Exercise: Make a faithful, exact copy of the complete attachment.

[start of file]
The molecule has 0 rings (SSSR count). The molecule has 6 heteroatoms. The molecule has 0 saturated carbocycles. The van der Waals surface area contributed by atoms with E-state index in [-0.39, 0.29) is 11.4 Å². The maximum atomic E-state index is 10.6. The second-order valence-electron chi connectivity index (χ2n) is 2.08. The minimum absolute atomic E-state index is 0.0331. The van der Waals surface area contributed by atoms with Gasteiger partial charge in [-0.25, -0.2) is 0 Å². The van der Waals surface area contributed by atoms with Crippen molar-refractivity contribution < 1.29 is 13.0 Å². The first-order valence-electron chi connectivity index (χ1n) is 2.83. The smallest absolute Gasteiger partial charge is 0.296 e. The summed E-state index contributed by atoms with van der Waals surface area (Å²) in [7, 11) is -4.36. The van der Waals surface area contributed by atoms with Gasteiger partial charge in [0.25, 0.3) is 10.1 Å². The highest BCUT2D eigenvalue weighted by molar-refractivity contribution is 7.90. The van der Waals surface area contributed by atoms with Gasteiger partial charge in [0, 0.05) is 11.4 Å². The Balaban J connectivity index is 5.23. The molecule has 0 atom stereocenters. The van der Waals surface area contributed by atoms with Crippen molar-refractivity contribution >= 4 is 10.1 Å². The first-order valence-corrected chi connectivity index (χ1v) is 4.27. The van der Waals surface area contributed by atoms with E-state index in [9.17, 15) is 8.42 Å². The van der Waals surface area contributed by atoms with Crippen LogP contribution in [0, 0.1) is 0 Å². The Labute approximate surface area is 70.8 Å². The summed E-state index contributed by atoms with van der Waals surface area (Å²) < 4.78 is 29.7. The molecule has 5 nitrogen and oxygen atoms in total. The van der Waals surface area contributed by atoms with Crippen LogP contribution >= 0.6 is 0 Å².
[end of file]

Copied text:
The molecule has 0 rings (SSSR count). The molecule has 6 heteroatoms. The molecule has 0 saturated carbocycles. The van der Waals surface area contributed by atoms with E-state index in [-0.39, 0.29) is 11.4 Å². The maximum atomic E-state index is 10.6. The second-order valence-electron chi connectivity index (χ2n) is 2.08. The minimum absolute atomic E-state index is 0.0331. The van der Waals surface area contributed by atoms with Gasteiger partial charge in [-0.25, -0.2) is 0 Å². The van der Waals surface area contributed by atoms with Crippen molar-refractivity contribution < 1.29 is 13.0 Å². The first-order valence-electron chi connectivity index (χ1n) is 2.83. The smallest absolute Gasteiger partial charge is 0.296 e. The summed E-state index contributed by atoms with van der Waals surface area (Å²) in [7, 11) is -4.36. The van der Waals surface area contributed by atoms with Gasteiger partial charge in [0.25, 0.3) is 10.1 Å². The highest BCUT2D eigenvalue weighted by molar-refractivity contribution is 7.90. The van der Waals surface area contributed by atoms with Gasteiger partial charge in [0, 0.05) is 11.4 Å². The Balaban J connectivity index is 5.23. The molecule has 0 atom stereocenters. The van der Waals surface area contributed by atoms with Crippen molar-refractivity contribution >= 4 is 10.1 Å². The first-order valence-corrected chi connectivity index (χ1v) is 4.27. The van der Waals surface area contributed by atoms with E-state index in [9.17, 15) is 8.42 Å². The van der Waals surface area contributed by atoms with Crippen LogP contribution in [0, 0.1) is 0 Å². The Labute approximate surface area is 70.8 Å². The summed E-state index contributed by atoms with van der Waals surface area (Å²) < 4.78 is 29.7. The molecule has 5 nitrogen and oxygen atoms in total. The van der Waals surface area contributed by atoms with Crippen LogP contribution >= 0.6 is 0 Å².